Most of this information comes from an overview of the growth and development of Havana given by a brilliant and well-spoken Cuban architect who traced the city’s changing architectural and social shifts since its beginnings in the 1500s to the present day, well, actually, to the “special period” which is the name given to the years since the Soviets left Cuba to, we might say, ‘twist in the wind.’


In a number of slides, the architect explained the current social and economic conditions in Cuba based on material prepared by the 2013



Beyond 2015

According to another recent article in USA Today on the Trade Fair in Havana conditions will change for the better, and soon. The newspaper article quotes, Ralph Patino, a Cuban-American attorney who is attending the Fair.  “”We’re entering a very dark room and feeling our way through to get to the other side,” he says, describing the current situation with the U.S. and Cuba.

Patino who lives in Miami created a company, shortly after Obama’s December 17, 2015 announcement, to sell construction materials to Cuban entrepreneurs and government businesses that help the Cuban people, such as hospitals. In an island where finding a piece of plywood, a toilet seat or a particular screw can take days or weeks – if they can be found at all – Patino believes he stands a good chance of filling that hole in the Cuban market.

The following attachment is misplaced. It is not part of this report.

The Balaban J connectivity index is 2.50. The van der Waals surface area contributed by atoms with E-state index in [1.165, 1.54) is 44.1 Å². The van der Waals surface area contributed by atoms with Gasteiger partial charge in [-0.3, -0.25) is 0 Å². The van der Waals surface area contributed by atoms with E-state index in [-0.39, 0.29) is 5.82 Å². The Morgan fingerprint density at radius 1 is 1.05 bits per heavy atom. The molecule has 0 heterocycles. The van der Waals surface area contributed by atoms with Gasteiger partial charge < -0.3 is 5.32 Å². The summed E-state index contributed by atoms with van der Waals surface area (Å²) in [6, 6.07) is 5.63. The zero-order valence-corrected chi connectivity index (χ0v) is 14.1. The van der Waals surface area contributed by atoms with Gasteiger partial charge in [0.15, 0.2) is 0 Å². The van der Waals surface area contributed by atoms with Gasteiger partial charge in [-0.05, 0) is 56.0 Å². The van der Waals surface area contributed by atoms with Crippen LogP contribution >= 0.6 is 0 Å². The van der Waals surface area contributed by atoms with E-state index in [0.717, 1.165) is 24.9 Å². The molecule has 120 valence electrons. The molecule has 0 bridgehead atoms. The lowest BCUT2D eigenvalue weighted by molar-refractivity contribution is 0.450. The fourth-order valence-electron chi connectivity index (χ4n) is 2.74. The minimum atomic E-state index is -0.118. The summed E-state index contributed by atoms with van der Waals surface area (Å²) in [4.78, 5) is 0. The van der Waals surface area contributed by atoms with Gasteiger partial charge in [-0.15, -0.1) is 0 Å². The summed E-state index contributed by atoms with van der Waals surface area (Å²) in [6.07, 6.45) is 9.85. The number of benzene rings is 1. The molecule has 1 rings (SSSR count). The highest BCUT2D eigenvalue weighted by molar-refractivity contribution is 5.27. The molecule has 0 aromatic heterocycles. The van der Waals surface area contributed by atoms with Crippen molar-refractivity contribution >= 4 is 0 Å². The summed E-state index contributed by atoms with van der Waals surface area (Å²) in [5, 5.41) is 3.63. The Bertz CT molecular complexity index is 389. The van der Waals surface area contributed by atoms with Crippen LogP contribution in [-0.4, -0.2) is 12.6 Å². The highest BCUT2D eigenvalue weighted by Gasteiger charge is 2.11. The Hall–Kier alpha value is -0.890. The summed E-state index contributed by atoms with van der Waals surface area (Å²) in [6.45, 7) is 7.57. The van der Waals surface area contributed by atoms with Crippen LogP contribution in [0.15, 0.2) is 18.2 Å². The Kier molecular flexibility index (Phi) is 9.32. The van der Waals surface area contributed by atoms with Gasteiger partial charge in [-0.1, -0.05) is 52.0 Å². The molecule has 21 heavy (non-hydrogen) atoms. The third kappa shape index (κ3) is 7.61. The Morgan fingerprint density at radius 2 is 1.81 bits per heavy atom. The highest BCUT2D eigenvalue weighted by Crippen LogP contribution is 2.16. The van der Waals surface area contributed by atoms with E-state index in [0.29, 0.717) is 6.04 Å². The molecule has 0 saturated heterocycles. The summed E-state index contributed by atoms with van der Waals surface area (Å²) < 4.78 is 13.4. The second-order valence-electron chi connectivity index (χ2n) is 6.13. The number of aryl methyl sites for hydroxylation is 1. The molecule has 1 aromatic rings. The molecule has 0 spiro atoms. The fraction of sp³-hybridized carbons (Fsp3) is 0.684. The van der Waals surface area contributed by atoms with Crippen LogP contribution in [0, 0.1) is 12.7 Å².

I had this car in high school!

I had this car in high school!

While in Havana this past week he met with government officials to approve a plan that would start with a wholesale warehouse at the Port of Mariel outside of Havana. He said the plan would eventually expand to opening several big box-style construction stores around this capital city and then throughout the island.